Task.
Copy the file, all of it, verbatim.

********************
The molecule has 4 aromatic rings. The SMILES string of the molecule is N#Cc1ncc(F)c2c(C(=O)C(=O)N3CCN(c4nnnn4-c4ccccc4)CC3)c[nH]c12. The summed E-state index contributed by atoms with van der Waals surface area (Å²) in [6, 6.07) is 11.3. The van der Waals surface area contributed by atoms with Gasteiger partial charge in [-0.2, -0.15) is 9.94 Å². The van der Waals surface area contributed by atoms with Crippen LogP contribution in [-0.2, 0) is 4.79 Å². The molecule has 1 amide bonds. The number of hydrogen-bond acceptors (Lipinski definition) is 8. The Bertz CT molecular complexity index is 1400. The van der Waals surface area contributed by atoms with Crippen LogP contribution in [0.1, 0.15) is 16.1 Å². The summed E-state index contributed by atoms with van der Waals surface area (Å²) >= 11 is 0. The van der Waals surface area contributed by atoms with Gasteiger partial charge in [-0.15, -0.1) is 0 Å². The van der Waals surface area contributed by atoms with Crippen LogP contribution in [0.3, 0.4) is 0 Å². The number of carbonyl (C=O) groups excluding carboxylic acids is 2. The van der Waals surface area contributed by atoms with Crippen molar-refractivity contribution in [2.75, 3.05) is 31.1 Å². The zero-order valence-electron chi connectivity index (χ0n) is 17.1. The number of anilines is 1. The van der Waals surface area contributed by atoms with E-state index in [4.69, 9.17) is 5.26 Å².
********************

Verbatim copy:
The molecule has 4 aromatic rings. The SMILES string of the molecule is N#Cc1ncc(F)c2c(C(=O)C(=O)N3CCN(c4nnnn4-c4ccccc4)CC3)c[nH]c12. The summed E-state index contributed by atoms with van der Waals surface area (Å²) in [6, 6.07) is 11.3. The van der Waals surface area contributed by atoms with Gasteiger partial charge in [-0.2, -0.15) is 9.94 Å². The van der Waals surface area contributed by atoms with Crippen LogP contribution in [-0.2, 0) is 4.79 Å². The molecule has 1 amide bonds. The number of hydrogen-bond acceptors (Lipinski definition) is 8. The Bertz CT molecular complexity index is 1400. The van der Waals surface area contributed by atoms with Crippen LogP contribution in [0.1, 0.15) is 16.1 Å². The summed E-state index contributed by atoms with van der Waals surface area (Å²) >= 11 is 0. The van der Waals surface area contributed by atoms with Gasteiger partial charge in [-0.15, -0.1) is 0 Å². The van der Waals surface area contributed by atoms with Crippen LogP contribution in [0.3, 0.4) is 0 Å². The number of carbonyl (C=O) groups excluding carboxylic acids is 2. The van der Waals surface area contributed by atoms with Crippen molar-refractivity contribution in [2.75, 3.05) is 31.1 Å². The zero-order valence-electron chi connectivity index (χ0n) is 17.1. The number of anilines is 1. The van der Waals surface area contributed by atoms with E-state index in [4.69, 9.17) is 5.26 Å².